Environmental friendly deproteinization and saccharification of industrial fungal biomass by enzymatic processing


Cecilia Perez-Cruz1, Carlos N. Cano-Gonzalez1, Jose Fuentes1, Nagamani Balagurusamy2, Carolina E. Vita3, Roque A. Hours3, Cristobal N. Aguilar1, Sebastian F. Cavalitto3, and Juan C. Contreras-Esquivel1,4*

1School of Chemistry, Universidad Autonoma de Coahuila, Saltillo City 25280, Coahuila State, Mexico

2School of Biological Science, Universidad Autonoma de Coahuila, Torreon City 27104, Coahuila State, Mexico

3Center for Research and Development of Industrial Fermentation (CINDEFI), School of Science, National University of La Plata. 47 y 115 (B1900ASH), La Plata, Buenos Aires, Argentina

4Research and Development Center, Coyote foods Biopolymer and Biotechnology Co., Saltillo City 25000, Coahuila State, Mexico.

*carlos.contreras@uadec.edu.mx; coyotefoods@hotmail.com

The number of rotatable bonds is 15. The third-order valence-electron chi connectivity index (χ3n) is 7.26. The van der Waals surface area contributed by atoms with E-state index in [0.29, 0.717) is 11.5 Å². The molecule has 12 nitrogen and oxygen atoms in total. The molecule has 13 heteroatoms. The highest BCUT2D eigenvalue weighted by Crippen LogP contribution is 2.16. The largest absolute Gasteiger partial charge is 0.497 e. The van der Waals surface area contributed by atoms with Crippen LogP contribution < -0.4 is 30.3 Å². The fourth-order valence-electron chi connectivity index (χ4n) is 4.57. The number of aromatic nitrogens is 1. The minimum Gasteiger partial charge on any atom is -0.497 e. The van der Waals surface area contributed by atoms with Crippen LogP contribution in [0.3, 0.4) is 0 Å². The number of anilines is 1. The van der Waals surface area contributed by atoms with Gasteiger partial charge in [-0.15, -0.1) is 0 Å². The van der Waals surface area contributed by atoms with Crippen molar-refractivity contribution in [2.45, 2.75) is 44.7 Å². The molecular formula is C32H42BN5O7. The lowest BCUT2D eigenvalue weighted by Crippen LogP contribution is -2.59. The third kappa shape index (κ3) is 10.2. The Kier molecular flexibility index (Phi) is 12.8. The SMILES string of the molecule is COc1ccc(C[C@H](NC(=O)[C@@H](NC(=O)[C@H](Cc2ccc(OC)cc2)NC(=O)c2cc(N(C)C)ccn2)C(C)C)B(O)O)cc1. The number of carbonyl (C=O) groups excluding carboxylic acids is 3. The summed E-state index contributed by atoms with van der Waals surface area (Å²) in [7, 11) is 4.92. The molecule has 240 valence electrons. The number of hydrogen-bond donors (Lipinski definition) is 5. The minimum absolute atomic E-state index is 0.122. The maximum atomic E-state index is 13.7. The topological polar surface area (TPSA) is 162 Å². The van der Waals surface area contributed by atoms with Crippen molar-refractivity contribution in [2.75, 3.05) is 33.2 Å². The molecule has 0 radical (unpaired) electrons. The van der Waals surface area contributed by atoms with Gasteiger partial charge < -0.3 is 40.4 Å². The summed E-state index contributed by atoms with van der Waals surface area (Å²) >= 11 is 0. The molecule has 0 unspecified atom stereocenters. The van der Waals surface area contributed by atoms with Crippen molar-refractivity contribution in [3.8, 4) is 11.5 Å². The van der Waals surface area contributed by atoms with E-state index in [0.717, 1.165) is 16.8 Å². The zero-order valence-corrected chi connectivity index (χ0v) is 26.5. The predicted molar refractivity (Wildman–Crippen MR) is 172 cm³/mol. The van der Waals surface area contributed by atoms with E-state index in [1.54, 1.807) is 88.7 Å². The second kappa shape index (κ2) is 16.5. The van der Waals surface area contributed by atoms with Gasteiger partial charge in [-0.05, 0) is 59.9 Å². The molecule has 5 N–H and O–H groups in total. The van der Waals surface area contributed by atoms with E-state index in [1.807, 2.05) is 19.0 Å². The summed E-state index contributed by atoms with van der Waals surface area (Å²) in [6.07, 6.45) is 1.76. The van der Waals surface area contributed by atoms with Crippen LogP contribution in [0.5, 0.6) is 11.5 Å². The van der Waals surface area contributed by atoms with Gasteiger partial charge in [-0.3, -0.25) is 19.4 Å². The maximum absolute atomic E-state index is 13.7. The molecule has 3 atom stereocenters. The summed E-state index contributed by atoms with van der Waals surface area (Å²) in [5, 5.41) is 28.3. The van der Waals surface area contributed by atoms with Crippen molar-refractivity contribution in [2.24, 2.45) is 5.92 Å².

Aspergillus niger biomass, an industrial by-product of citric acid fermentation is an emergent source of glycoderivatives with applications in biofuel, cosmetics, feed, energy, food, medicine, and nanotechnology. In this study, the effect of purified neutral protease for deprotenization of fungal biomass studied at various levels (0, 5, 10, 20 and 40 U/100 mg of biomass) and the saccharification of fungal biomass was evaluated with amylolytic enzymes and chitosanases. The efficiency of deproteinization of fungal biomass was based on the enzyme concentration and contact time. Protease at a concentration of 20 U/100 mg of dry biomass and with a contact time of 8 h achieved 30% final deproteinization. No effect on saccharification of A. niger biomass was observed by treatment with purified amylolytic enzymes. Meanwhile, the endo- and exo-chitosanases treatment yielded 54 g of g reducing sugars (equivalent to amino sugars)/ kg of fungal biomass, which can be employed for tailor-made carbohydrate production.